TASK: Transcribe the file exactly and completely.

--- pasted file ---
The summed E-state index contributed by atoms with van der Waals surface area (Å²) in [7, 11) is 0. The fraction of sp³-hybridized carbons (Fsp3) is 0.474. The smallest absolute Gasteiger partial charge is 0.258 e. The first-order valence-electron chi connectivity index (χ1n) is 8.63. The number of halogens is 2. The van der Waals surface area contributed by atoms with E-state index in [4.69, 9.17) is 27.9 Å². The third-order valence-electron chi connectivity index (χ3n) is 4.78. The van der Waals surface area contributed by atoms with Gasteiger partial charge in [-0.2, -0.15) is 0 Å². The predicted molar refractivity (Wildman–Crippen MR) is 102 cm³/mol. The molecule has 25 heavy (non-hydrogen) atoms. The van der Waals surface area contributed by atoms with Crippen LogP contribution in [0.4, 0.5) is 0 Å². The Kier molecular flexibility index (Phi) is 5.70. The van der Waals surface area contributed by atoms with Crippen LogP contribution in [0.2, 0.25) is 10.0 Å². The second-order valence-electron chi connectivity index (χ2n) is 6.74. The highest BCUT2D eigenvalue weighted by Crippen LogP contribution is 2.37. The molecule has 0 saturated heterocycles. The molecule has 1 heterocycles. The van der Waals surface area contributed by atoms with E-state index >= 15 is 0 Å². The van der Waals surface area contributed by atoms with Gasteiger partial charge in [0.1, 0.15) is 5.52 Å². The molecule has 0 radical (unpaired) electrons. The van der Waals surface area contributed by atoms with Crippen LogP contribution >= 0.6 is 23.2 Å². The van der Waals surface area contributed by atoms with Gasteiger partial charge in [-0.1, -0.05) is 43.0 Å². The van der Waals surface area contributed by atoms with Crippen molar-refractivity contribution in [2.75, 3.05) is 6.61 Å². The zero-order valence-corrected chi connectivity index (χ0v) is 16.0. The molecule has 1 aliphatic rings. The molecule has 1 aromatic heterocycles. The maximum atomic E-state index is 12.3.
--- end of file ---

The summed E-state index contributed by atoms with van der Waals surface area (Å²) in [7, 11) is 0. The fraction of sp³-hybridized carbons (Fsp3) is 0.474. The smallest absolute Gasteiger partial charge is 0.258 e. The first-order valence-electron chi connectivity index (χ1n) is 8.63. The number of halogens is 2. The van der Waals surface area contributed by atoms with E-state index in [4.69, 9.17) is 27.9 Å². The third-order valence-electron chi connectivity index (χ3n) is 4.78. The van der Waals surface area contributed by atoms with Gasteiger partial charge in [-0.2, -0.15) is 0 Å². The predicted molar refractivity (Wildman–Crippen MR) is 102 cm³/mol. The molecule has 25 heavy (non-hydrogen) atoms. The van der Waals surface area contributed by atoms with Crippen LogP contribution in [0.4, 0.5) is 0 Å². The Kier molecular flexibility index (Phi) is 5.70. The van der Waals surface area contributed by atoms with Crippen LogP contribution in [0.2, 0.25) is 10.0 Å². The second-order valence-electron chi connectivity index (χ2n) is 6.74. The highest BCUT2D eigenvalue weighted by Crippen LogP contribution is 2.37. The molecule has 0 saturated heterocycles. The molecule has 1 heterocycles. The van der Waals surface area contributed by atoms with E-state index >= 15 is 0 Å². The van der Waals surface area contributed by atoms with Gasteiger partial charge in [0.1, 0.15) is 5.52 Å². The molecule has 0 radical (unpaired) electrons. The van der Waals surface area contributed by atoms with Crippen LogP contribution >= 0.6 is 23.2 Å². The van der Waals surface area contributed by atoms with Gasteiger partial charge in [-0.1, -0.05) is 43.0 Å². The van der Waals surface area contributed by atoms with Crippen molar-refractivity contribution in [2.75, 3.05) is 6.61 Å². The zero-order valence-corrected chi connectivity index (χ0v) is 16.0. The molecule has 1 aliphatic rings. The molecule has 1 aromatic heterocycles. The maximum atomic E-state index is 12.3.